Red Scharlach (redscharlach) wrote,
Red Scharlach
redscharlach

What happens in Texas

Despite the fact that I rarely do anything but watch the telly, I'm stuck in a televisual time lag this week. However, I've now managed to get caught up with James May's Toy Stories, with the full story of his plasticine garden (conclusion: I still adore him), and also with last week's guest appearance of a certain augustly buttocked personage on The Sarah Jane Adventures (conclusion: I still find it impossible to give a hoot about The Sarah Jane Adventures. Sorry, folks).

And speaking of TV time lags, this week's episode of Heroes also took a step back into the past, albeit it a little further than BBC iPlayer normally allows.

Here are a few thoughts about Once Upon A Time In Texas:

  • Goodness me, we're back in the Burnt Toast Diner and it's season 1 all over again. Despite the fact that the plot fumbled the complexities more than a bit, there were lots of things to love in the set up: Hiro/Charlie being unutterably sweet together, Hiro having his little Quantum Leap moment, the running gag about Future Hiro's sword (or lack thereof), Ando being clueless (what's Japanese for plus ça change?), the part where I desperately rummage in my memory to work out who had met who in previous episodes... ah, the memories.

  • And of course, season 1 Sylar and that darn cap again. Strictly speaking, he probably should have been even more growly and violent and somewhat less urbane and funny back then, but my love for him is so freefloating and pointless that I just don't care. He's served with the original watch (yay!) and a few retconned brain surgery skills with a big side order of handwaving. (The latter will be needed to ignore the fact that if he could understand brains without cutting heads open, his entire modus operandi would be shot to hell.) I adored him and Hiro having their back-alley showdown, and "I'm a doctor" (well, Hiro's the Time Lord, so you're more like the Master, surely?), and his weird thoughtful moment after he cuts out Charlie's clot, and... well, everything.

  • "You're alone. No one will mourn your death. No one will shed a tear." - Well, apart from the 50,000 wailing fangirls and boys, that is. Hiro's predicted future is, of course, based on the fake funeral from the end of last season; little does he know that there are actually MORE Sylars now than there were before, not less. And besides, Sylar's already come up with an answer to this conundrum, and it's not "ooh, I must make people like me!": it's "in that case, I refuse to die, ha!" And even if he's forced to spend eternity sitting alone in the kitchen at parties, at least he's got Tahitian pancakes to keep him warm.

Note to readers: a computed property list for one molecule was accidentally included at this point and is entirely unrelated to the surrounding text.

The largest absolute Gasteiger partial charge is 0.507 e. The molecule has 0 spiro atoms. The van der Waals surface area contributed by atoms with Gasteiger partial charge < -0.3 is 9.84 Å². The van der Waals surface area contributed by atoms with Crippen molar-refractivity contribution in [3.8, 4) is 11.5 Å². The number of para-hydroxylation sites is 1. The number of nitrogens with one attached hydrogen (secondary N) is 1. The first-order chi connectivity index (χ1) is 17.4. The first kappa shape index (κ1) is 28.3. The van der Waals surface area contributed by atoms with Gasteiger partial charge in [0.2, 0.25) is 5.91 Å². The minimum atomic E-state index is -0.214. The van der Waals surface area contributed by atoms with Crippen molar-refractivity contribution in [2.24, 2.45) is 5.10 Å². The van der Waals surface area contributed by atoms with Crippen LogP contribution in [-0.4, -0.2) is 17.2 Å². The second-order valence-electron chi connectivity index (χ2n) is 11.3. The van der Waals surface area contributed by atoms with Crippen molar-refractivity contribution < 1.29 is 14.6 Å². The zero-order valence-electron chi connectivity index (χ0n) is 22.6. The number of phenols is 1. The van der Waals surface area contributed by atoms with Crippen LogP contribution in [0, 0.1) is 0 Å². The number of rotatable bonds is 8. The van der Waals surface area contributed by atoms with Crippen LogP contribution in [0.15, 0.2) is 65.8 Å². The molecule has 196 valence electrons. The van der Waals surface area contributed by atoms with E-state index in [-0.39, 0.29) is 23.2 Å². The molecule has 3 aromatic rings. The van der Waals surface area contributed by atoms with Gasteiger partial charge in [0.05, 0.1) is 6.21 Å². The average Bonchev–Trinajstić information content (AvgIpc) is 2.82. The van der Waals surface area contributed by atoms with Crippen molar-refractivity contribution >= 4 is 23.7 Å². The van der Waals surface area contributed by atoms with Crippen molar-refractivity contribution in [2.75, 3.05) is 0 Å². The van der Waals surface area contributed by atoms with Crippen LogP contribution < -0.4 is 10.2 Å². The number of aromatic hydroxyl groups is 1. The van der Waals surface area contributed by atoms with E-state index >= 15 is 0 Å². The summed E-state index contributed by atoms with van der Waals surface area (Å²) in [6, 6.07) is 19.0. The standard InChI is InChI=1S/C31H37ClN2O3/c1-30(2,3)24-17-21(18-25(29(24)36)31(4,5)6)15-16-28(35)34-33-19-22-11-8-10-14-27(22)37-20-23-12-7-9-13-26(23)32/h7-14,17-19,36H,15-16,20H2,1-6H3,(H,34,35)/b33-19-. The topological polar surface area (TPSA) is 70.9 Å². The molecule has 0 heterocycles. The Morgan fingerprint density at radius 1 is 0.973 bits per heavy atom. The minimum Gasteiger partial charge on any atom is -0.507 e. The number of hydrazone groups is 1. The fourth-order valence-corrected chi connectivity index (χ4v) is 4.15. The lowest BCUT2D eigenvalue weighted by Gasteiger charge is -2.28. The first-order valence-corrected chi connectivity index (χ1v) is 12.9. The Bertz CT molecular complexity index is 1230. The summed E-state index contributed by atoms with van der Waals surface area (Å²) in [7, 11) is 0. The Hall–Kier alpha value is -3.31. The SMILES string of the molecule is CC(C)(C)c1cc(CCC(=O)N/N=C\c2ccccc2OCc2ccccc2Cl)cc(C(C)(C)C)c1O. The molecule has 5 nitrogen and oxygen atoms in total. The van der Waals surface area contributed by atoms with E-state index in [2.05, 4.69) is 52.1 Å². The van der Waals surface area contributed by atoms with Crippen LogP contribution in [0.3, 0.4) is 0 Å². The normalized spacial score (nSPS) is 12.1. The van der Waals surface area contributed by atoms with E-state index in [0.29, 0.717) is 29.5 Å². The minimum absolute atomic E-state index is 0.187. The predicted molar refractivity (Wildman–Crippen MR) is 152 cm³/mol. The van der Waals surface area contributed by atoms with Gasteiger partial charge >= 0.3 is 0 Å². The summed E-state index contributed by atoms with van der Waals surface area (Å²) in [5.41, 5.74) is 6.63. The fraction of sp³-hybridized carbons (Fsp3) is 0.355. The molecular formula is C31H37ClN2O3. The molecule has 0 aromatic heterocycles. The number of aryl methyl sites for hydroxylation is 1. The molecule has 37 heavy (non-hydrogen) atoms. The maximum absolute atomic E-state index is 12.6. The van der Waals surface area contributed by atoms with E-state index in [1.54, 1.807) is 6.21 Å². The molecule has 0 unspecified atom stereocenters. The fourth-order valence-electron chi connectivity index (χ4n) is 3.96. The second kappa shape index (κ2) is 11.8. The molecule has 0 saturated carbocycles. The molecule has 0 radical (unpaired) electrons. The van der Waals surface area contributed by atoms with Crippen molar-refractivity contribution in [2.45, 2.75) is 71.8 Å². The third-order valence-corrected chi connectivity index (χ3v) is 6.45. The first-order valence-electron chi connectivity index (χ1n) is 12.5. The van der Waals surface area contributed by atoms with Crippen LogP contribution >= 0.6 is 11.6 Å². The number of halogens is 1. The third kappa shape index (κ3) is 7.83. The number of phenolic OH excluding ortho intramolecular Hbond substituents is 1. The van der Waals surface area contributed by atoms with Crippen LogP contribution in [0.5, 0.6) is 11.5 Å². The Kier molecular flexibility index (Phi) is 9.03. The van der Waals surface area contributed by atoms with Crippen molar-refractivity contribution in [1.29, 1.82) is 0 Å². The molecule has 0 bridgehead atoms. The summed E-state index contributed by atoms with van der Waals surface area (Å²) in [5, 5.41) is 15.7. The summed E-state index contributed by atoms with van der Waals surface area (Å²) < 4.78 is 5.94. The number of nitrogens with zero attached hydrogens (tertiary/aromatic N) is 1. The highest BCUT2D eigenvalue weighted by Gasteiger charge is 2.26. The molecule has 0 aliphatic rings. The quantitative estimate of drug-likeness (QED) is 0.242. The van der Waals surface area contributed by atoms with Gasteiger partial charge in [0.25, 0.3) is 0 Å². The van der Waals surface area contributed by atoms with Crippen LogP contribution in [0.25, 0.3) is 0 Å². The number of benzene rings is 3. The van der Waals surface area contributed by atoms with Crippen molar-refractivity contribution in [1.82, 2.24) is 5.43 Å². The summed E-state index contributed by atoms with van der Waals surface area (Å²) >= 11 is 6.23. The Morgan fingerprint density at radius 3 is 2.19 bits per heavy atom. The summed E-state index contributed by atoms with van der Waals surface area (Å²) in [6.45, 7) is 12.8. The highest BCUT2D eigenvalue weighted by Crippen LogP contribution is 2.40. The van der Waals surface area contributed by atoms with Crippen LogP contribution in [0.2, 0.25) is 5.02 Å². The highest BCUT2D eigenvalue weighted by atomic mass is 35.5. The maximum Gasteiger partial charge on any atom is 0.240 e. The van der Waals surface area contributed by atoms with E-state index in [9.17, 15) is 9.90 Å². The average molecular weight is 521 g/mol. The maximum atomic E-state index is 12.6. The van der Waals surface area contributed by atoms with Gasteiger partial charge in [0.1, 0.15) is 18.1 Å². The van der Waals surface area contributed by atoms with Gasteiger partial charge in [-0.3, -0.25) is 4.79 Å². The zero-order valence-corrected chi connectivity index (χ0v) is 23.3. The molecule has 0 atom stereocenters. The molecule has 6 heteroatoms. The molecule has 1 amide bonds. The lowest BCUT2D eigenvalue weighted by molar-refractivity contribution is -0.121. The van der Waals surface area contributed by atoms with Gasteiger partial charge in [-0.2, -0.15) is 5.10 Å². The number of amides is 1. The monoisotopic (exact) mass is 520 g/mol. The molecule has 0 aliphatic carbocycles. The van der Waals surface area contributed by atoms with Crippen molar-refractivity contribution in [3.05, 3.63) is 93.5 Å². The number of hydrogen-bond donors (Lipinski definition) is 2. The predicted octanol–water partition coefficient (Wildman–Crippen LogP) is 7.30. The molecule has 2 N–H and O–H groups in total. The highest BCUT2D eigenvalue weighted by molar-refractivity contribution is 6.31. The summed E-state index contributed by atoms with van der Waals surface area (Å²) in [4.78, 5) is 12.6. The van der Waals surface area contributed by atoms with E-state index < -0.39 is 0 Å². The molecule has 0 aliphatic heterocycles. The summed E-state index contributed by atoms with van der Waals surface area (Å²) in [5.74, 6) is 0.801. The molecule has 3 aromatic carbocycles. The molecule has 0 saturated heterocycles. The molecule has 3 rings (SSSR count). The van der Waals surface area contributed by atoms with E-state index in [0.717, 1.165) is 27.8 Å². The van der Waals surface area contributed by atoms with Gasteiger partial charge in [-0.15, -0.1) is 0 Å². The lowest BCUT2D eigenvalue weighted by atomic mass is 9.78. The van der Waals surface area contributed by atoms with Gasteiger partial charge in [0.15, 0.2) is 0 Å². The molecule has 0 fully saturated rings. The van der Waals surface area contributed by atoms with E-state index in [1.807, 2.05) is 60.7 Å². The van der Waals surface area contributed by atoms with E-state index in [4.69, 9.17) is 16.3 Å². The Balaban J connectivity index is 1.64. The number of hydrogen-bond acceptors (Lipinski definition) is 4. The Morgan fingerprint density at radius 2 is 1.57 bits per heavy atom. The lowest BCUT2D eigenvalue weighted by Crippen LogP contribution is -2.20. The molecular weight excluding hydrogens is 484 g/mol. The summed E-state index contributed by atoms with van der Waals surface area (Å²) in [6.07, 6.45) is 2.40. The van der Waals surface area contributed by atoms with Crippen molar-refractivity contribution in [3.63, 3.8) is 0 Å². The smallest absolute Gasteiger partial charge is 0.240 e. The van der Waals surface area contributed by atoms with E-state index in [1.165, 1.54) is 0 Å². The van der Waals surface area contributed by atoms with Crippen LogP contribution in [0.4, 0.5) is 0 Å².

• So, can Hiro bribe Sylar into fixing his brain issues too? Or will Peter get there first? Or will Sylar and Peter have to engage in seventeen rounds of no-holds-barred naked jelly-wrestling to determine who gets the job, possibly leaving Hiro to expire quietly in the background while the viewing public are distracted? I do hope it's the latter. (Sorry, Hiro. My hormones want what they want.)

  • Given this show's cavalier attitude to the space-time continuum, I'm going to roundly ignore the predestination paradox created by the fact that if three-years-ago!Hiro comes back from three years plus six months ago and is told that Charlie is alive, present-day!Hiro won't ever go back in time to fix her death in the first place. Instead, I am just going to sit here and repeat the words "Wibbly wobbly timey wimey" to myself until it all goes away.

  • Of course, there are plot-protection reasons for yanking Charlie into the present day, so that Don Qui-Hiro can keep questing after his Dulcinea for a while longer, but I do find it frustrating that she's basically still a helpless chick waiting to be rescued. And if the men of Heroes are anything to go by, she could be waiting for a loooong time. (I'm picturing her hanging out at an interdimensional bar with Caitlin, discussing how their respective boyfriends should never be left in charge of anything for more than two minutes.)

  • This week's weakest element by far was Bennet's plotline. I see why he's hard to rewind back to his semi-evil season 1 self, seeing as we now know he's Mainly Decent with the occasional lapse into Just Doing My Morally Gray Job. But it was massively hard to raise any interest in his half-hearted workplace flirtation with his previously non-existent colleague, since it clearly couldn't have any proper consequences, otherwise we'd have seen them. At least they didn't actually get it together, which would have been way out of character, I think. Still, it goes to show that every workplace needs its own Haitian, particularly after the Christmas party.

  • Got a bit excited that Lancelot Isaac was going to be in it. Got a bit disappointed when I realized it was only in repeated footage. Bah.

  • Ha ha, endless hilarity that Samuel's first squashed butterfly is Mohinder! I'd be tempted to leave him squashed, but that's just me. At least it's a cast-iron excuse for his absence so far: "Sorry, was unable to attend any previous episodes due to being extensively DED. Love, Mohinder." It's a wild stab in the dark, but I'm guessing that he may not stay that way for long.

  • In conclusion: the first episode of this volume to have a really "Ooooh!" premise. A bit of a shame, then, that the execution was more "Oh" than "Ooooh". It's a subtle vowel difference, but SO important...
Tags: heroes, telly
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